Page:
"Occupy Wall Street" is heading to the Super Bowl.
Labor groups are teaming up with the Occupy movement for a series of high-profile protests in Indianapolis, where Super Bowl XLVI will take place this Sunday. The demonstrations are centered on Indiana's new right-to-work law, which critics say will hamstring unions and leave the state's workers in a vulnerable position.
The Indiana chapter of the AFL-CIO, one of the largest union federations in the country, will be passing out literature at and around Lucas Oil Stadium, the site of Sunday's game, according to ThinkProgress. The hotel workers' union UNITE HERE will stage a demonstration on Friday, and local Occupy activists are said to be planning a protest of their own -- an extension of the rabble-rousing that took place this past weekend, when union members and Occupy demonstrators joined forces for several marches and rallies around Indianapolis.
Indiana's new law, which makes it impossible for employers to require their workers to join a union or pay membership dues, is only the latest in a string of recent setbacks for American labor. Union membership has fallen off dramatically since the 1980s, and 2009 and 2010 saw especially steep declines in participation. (In what some analysts say is likely not a coincidence, paychecks for most Americans have barely grown since the 1980s.)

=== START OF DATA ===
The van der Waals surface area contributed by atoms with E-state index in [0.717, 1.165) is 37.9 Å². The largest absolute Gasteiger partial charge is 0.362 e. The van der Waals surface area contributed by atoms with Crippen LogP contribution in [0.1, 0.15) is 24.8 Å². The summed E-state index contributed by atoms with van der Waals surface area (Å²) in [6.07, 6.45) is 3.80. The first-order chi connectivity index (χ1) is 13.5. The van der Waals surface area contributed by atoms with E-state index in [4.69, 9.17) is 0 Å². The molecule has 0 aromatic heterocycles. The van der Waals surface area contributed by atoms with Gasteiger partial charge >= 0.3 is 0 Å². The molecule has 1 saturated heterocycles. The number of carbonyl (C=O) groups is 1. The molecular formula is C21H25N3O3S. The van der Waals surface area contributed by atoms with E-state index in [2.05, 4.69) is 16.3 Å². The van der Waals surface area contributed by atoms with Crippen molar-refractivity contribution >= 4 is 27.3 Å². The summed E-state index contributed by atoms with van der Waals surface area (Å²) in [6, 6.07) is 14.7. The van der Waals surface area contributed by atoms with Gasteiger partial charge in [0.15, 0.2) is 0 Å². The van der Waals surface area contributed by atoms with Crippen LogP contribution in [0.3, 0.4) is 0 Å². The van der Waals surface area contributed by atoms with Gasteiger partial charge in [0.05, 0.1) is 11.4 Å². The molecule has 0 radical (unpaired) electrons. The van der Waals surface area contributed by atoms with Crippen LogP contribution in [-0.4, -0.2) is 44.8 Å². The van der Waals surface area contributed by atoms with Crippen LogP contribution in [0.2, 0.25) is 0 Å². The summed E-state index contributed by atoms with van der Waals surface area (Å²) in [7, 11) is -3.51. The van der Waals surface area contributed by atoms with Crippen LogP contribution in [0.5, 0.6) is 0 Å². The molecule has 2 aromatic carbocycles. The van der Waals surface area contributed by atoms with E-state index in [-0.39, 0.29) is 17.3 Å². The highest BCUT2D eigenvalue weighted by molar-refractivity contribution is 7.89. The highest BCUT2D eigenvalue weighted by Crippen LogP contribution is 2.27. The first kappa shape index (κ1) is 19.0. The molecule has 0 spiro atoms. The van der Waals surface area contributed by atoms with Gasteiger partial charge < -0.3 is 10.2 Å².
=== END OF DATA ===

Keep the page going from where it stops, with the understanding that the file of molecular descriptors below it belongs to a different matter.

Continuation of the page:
Over the past year, conservative politicians from Wisconsin to Arizona have proposed or passed laws that aim to reduce the power of organized labor, and Republicans at the federal level have been voicing steadily louder opposition to the National Labor Relations Board, claiming that the agency advocates for union members in a way that harms the interests of the business community.
Labor advocates say that Indiana's right-to-work law, which Governor Mitch Daniels signed on Wednesday, will erode the political and financial strength of unions in that state. Supporters of the law say it will attract more companies to Indiana and kick-start job growth. Indiana is the 23rd state with a right-to-work law on the books, and the first in the Rust Belt, the central-northeastern part of the country historically associated with heavy industry.
This weekend's protests are part of what right-to-work opponents call an ongoing campaign to get the law repealed. They also represent a continuation of the alliance between organized labor and the Occupy movement, groups that share an interest in preserving working- and middle-class power. The visibility of Occupy protesters has dropped somewhat in recent months, with more and more cities taking measures to dispel long-term encampments, though the movement is still conspicuously active in New York, D.C., Miami, Oakland and other places.